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Mema’s Meats in Berthold is the newest North Dakota company operating under the State Meat and Poultry Inspection Program.

“Mema’s Meats has met all requireme­nts for the meat inspection program,” said Agriculture Commissioner Doug Goehring. “Their business will help fill an increased demand for local meat processing.”

Owners Phil and Kim Newman were looking to start a sustainable business that would fill a much-needed gap in North Dakota, so they decided to convert their existing truck shop into a butcher shop. They started operating their business in December and had their first inspected day on Feb. 18.

The Newmans decided to go through the process to become a state-inspected plant so they could offer customers locally raised beef and pork through their storefront. They plan to process 15-18 beef per week and several swine.

Meat processing plants, accredited by the state inspection program, can sell their products wholesale to other retail establishments. Meat and poultry products that have been processed under state inspection can be sold on a wholesale or retail basis anywhere in North Dakota. After operating as an official state establishment for at least three months, plants are eligible to apply for the Cooperative Interstate Shipment Program, which allows them to ship anywhere in the United States.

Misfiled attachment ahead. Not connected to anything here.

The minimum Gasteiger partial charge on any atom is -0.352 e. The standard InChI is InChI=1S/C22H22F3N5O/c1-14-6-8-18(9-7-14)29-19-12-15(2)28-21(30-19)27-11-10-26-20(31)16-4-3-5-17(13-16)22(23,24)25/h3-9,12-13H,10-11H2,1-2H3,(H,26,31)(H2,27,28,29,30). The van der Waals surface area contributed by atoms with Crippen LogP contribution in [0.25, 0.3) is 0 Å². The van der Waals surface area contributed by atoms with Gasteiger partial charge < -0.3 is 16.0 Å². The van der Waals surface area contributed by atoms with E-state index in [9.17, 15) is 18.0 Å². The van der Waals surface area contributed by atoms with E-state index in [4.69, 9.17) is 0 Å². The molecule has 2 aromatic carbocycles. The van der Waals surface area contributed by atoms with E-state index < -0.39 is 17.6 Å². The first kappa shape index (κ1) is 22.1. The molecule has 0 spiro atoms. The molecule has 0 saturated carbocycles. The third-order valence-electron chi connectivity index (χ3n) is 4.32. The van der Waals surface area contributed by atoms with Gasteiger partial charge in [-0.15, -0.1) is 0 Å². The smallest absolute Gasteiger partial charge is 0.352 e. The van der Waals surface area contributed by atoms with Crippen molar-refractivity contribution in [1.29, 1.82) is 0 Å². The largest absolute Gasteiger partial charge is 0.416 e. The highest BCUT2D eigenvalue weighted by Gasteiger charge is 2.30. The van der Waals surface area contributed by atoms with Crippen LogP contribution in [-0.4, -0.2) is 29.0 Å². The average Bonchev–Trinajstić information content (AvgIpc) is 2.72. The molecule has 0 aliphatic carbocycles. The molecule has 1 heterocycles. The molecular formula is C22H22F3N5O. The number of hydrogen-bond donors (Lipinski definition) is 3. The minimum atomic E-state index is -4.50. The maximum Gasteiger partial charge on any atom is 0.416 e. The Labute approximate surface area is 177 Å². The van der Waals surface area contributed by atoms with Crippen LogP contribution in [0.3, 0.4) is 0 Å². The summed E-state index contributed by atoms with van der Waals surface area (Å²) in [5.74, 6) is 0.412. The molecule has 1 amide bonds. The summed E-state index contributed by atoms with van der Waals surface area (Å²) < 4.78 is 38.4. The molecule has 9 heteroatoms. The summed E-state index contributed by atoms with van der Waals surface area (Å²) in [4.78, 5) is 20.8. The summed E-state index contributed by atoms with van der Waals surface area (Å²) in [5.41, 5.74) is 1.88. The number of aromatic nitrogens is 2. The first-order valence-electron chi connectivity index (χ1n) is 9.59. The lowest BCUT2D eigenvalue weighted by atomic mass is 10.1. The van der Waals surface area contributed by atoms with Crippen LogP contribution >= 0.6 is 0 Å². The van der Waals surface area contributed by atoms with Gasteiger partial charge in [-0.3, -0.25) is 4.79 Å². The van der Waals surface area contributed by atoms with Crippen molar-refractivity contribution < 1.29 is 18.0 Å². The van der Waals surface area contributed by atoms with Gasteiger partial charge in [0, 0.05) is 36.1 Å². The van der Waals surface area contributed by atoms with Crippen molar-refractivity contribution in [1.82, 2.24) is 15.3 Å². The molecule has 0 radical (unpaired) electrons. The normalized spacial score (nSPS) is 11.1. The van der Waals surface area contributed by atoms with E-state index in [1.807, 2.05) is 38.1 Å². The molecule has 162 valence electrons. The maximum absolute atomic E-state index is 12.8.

State Meat Inspection Director Dr. Andrea Grondahl and other meat inspection staff from the North Dakota Department of Agriculture (NDDA) helped the Newmans meet regulatory requirements, including a written Hazard Analysis Critical Control Points (HACCP) plan and Sanitation Standard Operating Procedures (SSOPs).

HACCP is a science-based approach to manufacturing food products. The goal behind the HACCP program is to identify the crucial steps in the manufacturing process and to gain complete control over those places where a danger of microbiological, physical or chemical contamination exists. SSOPs outline the procedures for maintaining overall plant sanitation, including daily cleaning, regularly scheduled maintenance, food handling practices and employee hygiene.

Goehring said 16 North Dakota companies now operate under the State Meat & Poultry Inspection Program. NDDA also inspects 74 custom exempt facilities in the state, which process private game and livestock.


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